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Parents and Teachers Pass On Math Anxiety to Kids Like a Virus, Especially to Girls

Experts offer tips for parents on building girls' confidence in math.

“Why do smart people enjoy saying that they are bad at math?” laments Petra Bonfert-Taylor, a professor of engineering at Dartmouth College. “Few people would consider proudly announcing that they are bad at writing or reading.” After seeing one too many examples of adults “passing on [mathematical anxiety] like a virus,” Bonfert-Taylor has an important message for math-phobic parents and educators: “We are passing on from generation to generation the phobia for mathematics... [and] as a result, too many of us have lost the ability to examine a real-world problem, translate it into numbers, solve the problem and interpret the solution.”

Many people will recognize what Bonfert-Taylor calls “damaging myths” that adults perpetuate when they call themselves bad at math: “math is inherently hard, only geniuses understand it, we never liked math in the first place and nobody needs math anyway.” And while well-meaning adults may think they’re encouraging kids by sharing their own math fears, research has shown the opposite — "Anxiety over mathematics has been recognized as a grade killer." Research has found that the problem is particularly significant for girls, who “are especially affected when a teacher publicly announces math hatred before she picks up the chalk.” Moreover, as Bonfert-Taylor explains in a Washington Post article: "A study published in the Proceedings of the National Academy of Sciences reported that female — but not male — mathematical achievement was diminished in response to a female teacher’s mathematical anxiety. The effect was correlated: the higher a teacher’s anxiety, the lower the scores."

Parents' anxiety about math can have a similar effect on kids' achievement and their attitude toward the subject. According to Bonfert-Taylor, "children who received math homework help from mathematically fearful parents showed weaker math achievements than their peers, which in turn resulted in increased math anxiety for the children themselves." New research on math anxiety confirms that these parents unintentionally teach kids to expect that math will be beyond their capabilities. As Sian Beilock, a cognitive scientist and president of Barnard College, explains in an NPR piece, "A parent might say, 'oh I'm not a math person, it's okay if you're not good at math either'... [which] can send a signal to kids about whether they can succeed."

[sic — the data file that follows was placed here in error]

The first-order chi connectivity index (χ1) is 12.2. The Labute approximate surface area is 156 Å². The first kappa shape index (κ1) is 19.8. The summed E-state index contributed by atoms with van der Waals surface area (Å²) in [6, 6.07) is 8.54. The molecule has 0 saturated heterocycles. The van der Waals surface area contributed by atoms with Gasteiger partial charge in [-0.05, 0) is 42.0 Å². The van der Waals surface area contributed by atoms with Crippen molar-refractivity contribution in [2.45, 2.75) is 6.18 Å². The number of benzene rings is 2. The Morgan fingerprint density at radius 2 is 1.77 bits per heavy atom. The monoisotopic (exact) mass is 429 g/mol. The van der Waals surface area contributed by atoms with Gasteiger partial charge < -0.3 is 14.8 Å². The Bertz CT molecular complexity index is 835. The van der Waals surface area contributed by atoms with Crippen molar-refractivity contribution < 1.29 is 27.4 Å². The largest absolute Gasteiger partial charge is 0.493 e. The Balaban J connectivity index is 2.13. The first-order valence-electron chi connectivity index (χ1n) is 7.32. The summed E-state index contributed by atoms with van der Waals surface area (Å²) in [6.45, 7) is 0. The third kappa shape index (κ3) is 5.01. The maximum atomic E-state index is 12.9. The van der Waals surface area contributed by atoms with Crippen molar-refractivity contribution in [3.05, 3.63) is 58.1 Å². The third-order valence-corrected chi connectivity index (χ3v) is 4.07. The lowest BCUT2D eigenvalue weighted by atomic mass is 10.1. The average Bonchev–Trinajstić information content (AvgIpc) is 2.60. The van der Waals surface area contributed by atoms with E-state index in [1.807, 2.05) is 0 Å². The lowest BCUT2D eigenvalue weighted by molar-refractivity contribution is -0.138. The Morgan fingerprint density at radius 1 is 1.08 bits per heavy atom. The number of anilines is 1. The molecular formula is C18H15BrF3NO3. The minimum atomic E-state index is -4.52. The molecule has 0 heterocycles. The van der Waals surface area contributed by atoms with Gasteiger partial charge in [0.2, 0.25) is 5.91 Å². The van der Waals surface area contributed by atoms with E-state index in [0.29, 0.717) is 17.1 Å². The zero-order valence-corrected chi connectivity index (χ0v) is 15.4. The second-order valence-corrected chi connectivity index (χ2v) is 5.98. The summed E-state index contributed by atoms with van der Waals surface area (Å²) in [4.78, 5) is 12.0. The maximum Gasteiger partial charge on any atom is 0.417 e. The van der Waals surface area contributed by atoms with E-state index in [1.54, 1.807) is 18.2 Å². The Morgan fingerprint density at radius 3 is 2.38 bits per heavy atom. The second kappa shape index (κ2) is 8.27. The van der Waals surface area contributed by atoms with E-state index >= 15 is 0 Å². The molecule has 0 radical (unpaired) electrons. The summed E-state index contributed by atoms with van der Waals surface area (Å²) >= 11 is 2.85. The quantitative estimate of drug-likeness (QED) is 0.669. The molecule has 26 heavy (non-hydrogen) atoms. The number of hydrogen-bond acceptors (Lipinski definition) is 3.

Fortunately, Beilock's research has found a surprisingly easy way for parents to stop passing on math anxiety and build their children's math confidence — and it doesn't require overcoming their own fear of the subject. For the study, researchers gave Chicago-area families an iPad filled with math-themed stories for parents and children to read together. From first to third grade — the years when children tend to solidify their fear of math — the families read stories that included fun math facts, like the size of the world's largest cupcake or information about walking frogs, and then kids would answer simple questions about the content. By the end of the first year, parents didn't feel more confident in their own abilities with math, but they did feel more confident in their kids' math potential — and equally importantly, they valued math skills more. This had a direct effect on their children's achievement: when the kids' math skills were tested at the end of the study, children of math-anxious parents who had participated in the program performed just as well as the kids of math-confident parents.

The most important finding from the study for parents is the importance of normalizing math at home in a way that's relaxed and playful. While Beilock's research used math-themed books and stories, there are many other ways to do it, from playing with math games and toys to cooking together. Bonfert-Taylor agrees, arguing that we need to teach kids that “working on mathematical skills is not unlike practicing a sport. Neither can be learned by watching others perform the activity and both require encouragement and effort... You do not need an innate mathematical ability in order to solve mathematical problems. Rather, what is required is perseverance, a willingness to take risks and feeling safe to make mistakes.” So the next time you’re sitting down to talk math with a Mighty Girl in your life, Bonfert-Taylor urges you to “try to have fun and give reassurance that perseverance will yield results. Numbers are always simple, clean and beautiful — and nothing to be afraid of.”

Books And Games To Encourage a Love of Math

Ten Magic Butterflies

Ten Magic Butterflies

Written by: Danica McKellar
Illustrated by: Jennifer Bricking
Recommended Age: 3 - 6

The ten flower friends in this book wish that they could fly — and a passing fairy, despite being puzzled by their request, agrees to transform them one at a time. As each flower becomes a butterfly and soars into the sky, though, there is always a total of ten! And when the flowers miss their old selves, and realize that they like themselves as they were, they count back down until all ten are flowers again. This clever picture book teaches the essential math skill of grouping numbers to ten, while also celebrating self-acceptance! Math whiz Danica McKellar is also the author of two more math-themed picture books, Goodnight, Numbers and Bathtime Mathtime, and math books aimed at elementary learners and middle school girls.

Tiny Polka Dot: Number-Loving Fun!

Tiny Polka Dot: Number-Loving Fun!

Manufacturer: Math for Love
Recommended Age: 3 - 8